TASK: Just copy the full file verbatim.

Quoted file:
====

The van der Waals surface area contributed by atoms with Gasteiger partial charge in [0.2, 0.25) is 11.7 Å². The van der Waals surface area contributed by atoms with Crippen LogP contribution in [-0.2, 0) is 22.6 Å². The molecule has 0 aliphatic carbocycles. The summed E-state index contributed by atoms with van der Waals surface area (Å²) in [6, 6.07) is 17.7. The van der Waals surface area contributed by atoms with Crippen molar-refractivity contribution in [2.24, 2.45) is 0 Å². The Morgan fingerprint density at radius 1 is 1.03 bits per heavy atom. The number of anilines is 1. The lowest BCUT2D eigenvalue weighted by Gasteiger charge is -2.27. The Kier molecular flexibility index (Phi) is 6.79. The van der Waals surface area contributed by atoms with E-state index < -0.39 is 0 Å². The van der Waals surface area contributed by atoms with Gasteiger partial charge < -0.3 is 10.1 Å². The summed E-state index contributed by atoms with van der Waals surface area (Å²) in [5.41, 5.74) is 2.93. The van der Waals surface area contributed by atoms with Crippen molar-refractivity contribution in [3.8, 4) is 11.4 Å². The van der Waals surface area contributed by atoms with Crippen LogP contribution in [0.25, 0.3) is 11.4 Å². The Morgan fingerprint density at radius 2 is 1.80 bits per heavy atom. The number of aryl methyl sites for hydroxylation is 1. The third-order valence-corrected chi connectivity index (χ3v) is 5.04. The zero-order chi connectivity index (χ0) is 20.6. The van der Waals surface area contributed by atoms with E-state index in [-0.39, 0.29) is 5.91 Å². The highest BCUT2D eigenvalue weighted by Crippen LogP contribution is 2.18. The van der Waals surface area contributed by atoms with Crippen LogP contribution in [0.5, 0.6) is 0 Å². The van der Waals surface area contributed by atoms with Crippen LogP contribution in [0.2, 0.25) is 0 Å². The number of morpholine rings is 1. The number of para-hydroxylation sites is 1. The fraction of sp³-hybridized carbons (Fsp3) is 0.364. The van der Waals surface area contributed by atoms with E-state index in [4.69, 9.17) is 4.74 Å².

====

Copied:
The van der Waals surface area contributed by atoms with Gasteiger partial charge in [0.2, 0.25) is 11.7 Å². The van der Waals surface area contributed by atoms with Crippen LogP contribution in [-0.2, 0) is 22.6 Å². The molecule has 0 aliphatic carbocycles. The summed E-state index contributed by atoms with van der Waals surface area (Å²) in [6, 6.07) is 17.7. The van der Waals surface area contributed by atoms with Crippen molar-refractivity contribution in [2.24, 2.45) is 0 Å². The Morgan fingerprint density at radius 1 is 1.03 bits per heavy atom. The number of anilines is 1. The lowest BCUT2D eigenvalue weighted by Gasteiger charge is -2.27. The Kier molecular flexibility index (Phi) is 6.79. The van der Waals surface area contributed by atoms with E-state index < -0.39 is 0 Å². The van der Waals surface area contributed by atoms with Gasteiger partial charge < -0.3 is 10.1 Å². The summed E-state index contributed by atoms with van der Waals surface area (Å²) in [5.41, 5.74) is 2.93. The van der Waals surface area contributed by atoms with Crippen molar-refractivity contribution in [3.8, 4) is 11.4 Å². The van der Waals surface area contributed by atoms with Crippen LogP contribution in [0.25, 0.3) is 11.4 Å². The Morgan fingerprint density at radius 2 is 1.80 bits per heavy atom. The number of aryl methyl sites for hydroxylation is 1. The third-order valence-corrected chi connectivity index (χ3v) is 5.04. The zero-order chi connectivity index (χ0) is 20.6. The van der Waals surface area contributed by atoms with E-state index in [-0.39, 0.29) is 5.91 Å². The highest BCUT2D eigenvalue weighted by Crippen LogP contribution is 2.18. The van der Waals surface area contributed by atoms with Crippen LogP contribution in [0.5, 0.6) is 0 Å². The van der Waals surface area contributed by atoms with Crippen LogP contribution in [0.2, 0.25) is 0 Å². The number of morpholine rings is 1. The number of para-hydroxylation sites is 1. The fraction of sp³-hybridized carbons (Fsp3) is 0.364. The van der Waals surface area contributed by atoms with E-state index in [4.69, 9.17) is 4.74 Å².